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Letter 8 - Rumi

Rumi

Rumi was a 13th-century Persian poet, Hanafi faqih, Islamic scholar, Maturidi theologian, and Sufi mystic.

Born on September 30, 1207, in Balkh (modern-day Afghanistan or present-day Tajikistan), Rumi's family later moved to Samarkand. Rumi was influenced by Persian poets and his father, a theologian, jurist and a mystic from Wakhsh.  He produced a collection of notable works, including Masnavi, considered to be one of the greatest Persian poems.  His poetry not only shaped Persian literature but also influenced Ottoman Turkish, Chagatai, Pashto, Kurdish, Urdu, and Bengali literary traditions.

Rumi's popularity remains widespread. He is often referred to as the "most popular poet" and is particularly revered in Turkey, Azerbaijan, and South Asia. In the United States, he is hailed as the "best-selling poet." His works have been translated from Persian into numerous languages and adapted into various formats. 

Rumi's life ended in 1273 AD, and he was buried in Konya, where his shrine became a place of pilgrimage. Following his death, his followers established the Mevlevi Order, known for the Sufi dance called the Sama ceremony. Though legends and facts coexist in accounts of Rumi's life, his enduring legacy as a poet and mystic continues to captivate readers and followers worldwide.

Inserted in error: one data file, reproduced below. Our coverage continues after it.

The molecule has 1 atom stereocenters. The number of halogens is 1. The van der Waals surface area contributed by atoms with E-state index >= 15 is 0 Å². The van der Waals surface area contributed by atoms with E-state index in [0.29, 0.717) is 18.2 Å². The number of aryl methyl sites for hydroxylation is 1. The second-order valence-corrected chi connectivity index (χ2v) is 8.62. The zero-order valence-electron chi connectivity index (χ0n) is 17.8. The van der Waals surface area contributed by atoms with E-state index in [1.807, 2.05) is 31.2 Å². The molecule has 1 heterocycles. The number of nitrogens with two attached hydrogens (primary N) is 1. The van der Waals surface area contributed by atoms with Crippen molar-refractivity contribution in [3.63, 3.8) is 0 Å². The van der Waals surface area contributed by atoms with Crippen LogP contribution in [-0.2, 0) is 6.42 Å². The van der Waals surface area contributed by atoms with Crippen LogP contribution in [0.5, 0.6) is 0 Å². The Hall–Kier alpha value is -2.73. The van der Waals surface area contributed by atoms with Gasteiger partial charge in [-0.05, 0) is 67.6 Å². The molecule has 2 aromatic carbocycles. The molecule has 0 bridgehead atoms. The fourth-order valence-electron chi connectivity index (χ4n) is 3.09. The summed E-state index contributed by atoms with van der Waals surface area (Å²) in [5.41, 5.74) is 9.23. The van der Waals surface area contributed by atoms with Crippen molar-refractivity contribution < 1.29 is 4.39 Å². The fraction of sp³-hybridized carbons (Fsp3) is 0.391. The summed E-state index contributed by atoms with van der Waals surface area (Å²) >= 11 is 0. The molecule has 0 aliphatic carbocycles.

William Ricketts

William Ricketts was an Australian potter born in Richmond, Victoria, in 1898, he settled permanently in Mount Dandenong in 1934. Although he was not formally trained as a potter, his visionary artworks conveyed a message of a modern Australia embracing Aboriginal spirituality and respect for the natural world.  Ricketts' artistic journey included violin playing, jewelry crafting, and clay modeling. His major project, the William Ricketts Sanctuary, commenced in 1934 and continued until his death in 1993.

His major works include "Dromana", located in Seawinds Garden at Arthur's Seat, and "Gun Brute" held at the William Ricketts Sanctuary. Many smaller pieces are housed in the Powerhouse Museum in Sydney, and photos of his works are preserved in Australia's libraries.

Despite financial struggles, Ricketts supported himself through commissioned sales and gifted many original signed small pieces.  These are now sought after in private collections.  From 1949 to 1960, he lived amongst the Pitjantjatjara and Arrernte Aboriginal Australians in Central Australia, whose traditions influenced his work. Ricketts was not of Aboriginal descent, but considered himself adopted by the Pitjantjatjara nation.  He left many sculptures in central Australia, particularly at Pitchi Richi.

William Ricketts claimed a divine calling to defend the Aboriginal people and the continent, comparing his environmental distress to the suffering of the Aboriginal People. His artistic contributions reflect a journey shaped by a deep connection to nature, and a spiritual empathy with the Aboriginal culture whose traditions influenced his work. 

 References and Further Reading

  • Rumi. Wikipedia.
  • William Rickets. Wikipedia.